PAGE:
By Julian Villegas
On January 24, 2023, the Oscar nominations were announced and it was once again that point in the year where it became a talking point. Whether it be people talking about what should or shouldn’t have been nominated, what should or shouldn’t win, or whether or not people still care about the Oscars, a lot of people talk about this award show.
Many well acclaimed movies were nominated for a plethora of categories and one of the movies that reached both critical and commercial acclaim this past year was Everything, Everywhere, All at Once directed by Daniel Kwan and Daniel Scheinert. And unsurprisingly to many, when the Oscars finally rolled around on March 12, this film managed to take home a total of seven awards.
One moment in particular that was a highlight of the night was when lead actress of Everything, Everywhere, All at Once, Michelle Yeoh, won the Best Actress award. This was not just a notable moment of the night, but a historical one as Yeoh is the first ever Asian-American actress to win this award. Many fans were expressing their joy of Yeoh’s success from all her hard work throughout her career as well as what this means for Asian representation in Hollywood and the film industry.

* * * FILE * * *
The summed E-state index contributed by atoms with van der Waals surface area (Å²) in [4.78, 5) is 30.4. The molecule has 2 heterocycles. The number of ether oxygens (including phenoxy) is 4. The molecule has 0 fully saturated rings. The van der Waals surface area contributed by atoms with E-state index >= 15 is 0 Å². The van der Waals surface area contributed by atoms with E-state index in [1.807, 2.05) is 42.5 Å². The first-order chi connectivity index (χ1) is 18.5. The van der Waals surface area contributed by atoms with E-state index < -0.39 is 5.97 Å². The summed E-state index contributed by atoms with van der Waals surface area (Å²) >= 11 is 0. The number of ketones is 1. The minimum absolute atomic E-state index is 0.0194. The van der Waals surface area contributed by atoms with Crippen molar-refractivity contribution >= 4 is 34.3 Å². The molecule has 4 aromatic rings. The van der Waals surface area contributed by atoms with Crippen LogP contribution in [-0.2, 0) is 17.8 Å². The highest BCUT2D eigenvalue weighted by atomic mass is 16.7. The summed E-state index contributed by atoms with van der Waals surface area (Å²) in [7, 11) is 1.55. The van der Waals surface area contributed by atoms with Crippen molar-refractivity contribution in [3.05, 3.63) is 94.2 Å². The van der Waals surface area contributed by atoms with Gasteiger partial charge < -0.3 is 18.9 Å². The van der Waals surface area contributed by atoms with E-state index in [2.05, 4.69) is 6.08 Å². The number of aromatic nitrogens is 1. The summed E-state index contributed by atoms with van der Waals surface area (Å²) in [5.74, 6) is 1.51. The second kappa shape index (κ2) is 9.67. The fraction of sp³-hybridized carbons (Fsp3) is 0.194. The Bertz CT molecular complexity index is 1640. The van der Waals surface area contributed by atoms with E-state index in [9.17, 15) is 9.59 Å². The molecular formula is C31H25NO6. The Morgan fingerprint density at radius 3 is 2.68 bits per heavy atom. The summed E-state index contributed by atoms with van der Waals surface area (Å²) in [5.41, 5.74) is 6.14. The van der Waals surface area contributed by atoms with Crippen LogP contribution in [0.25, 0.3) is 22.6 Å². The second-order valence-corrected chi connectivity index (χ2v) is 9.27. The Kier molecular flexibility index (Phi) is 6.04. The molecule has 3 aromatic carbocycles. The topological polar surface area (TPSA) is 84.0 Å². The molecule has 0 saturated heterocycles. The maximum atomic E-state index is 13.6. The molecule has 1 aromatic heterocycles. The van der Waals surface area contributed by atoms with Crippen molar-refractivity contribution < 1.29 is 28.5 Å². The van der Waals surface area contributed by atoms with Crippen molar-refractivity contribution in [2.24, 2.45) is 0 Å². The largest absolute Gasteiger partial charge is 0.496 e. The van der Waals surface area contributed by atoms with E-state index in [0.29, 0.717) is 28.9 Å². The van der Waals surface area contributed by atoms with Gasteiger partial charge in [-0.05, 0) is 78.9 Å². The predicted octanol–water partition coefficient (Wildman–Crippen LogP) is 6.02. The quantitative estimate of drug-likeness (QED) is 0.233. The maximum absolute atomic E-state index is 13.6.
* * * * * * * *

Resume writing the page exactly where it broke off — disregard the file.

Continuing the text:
Despite being the first ever Asian-American to win Best Actress, she was not the first to be nominated for this award. Back in 1935, Merle Oberon, who is of South Asian descent, was nominated for this exact award thus making her the first Asian-American to be nominated. However, due to that time period, Oberon hid her South Asian ancestry out of fear of losing her career. So to see Michelle Yeoh, not only be nominated in this award but to also win it was a special moment to see.
On top of Michelle Yeoh’s win, this year’s Oscars became a big year for Asian representation in film, as we also saw several other awards given out towards Asian and Asian-American films. Other awards that Everything, Everywhere, All at Once received includes Ke Huay Quan who, after quitting acting for over 20 years due to lack of roles he was able to get, won the award for Best Supporting Actor. We also saw some South Asian success with “Naatu Naatu” from the movie RRR winning best original song, this being the first time ever an Indian movie has been awarded with an Oscar.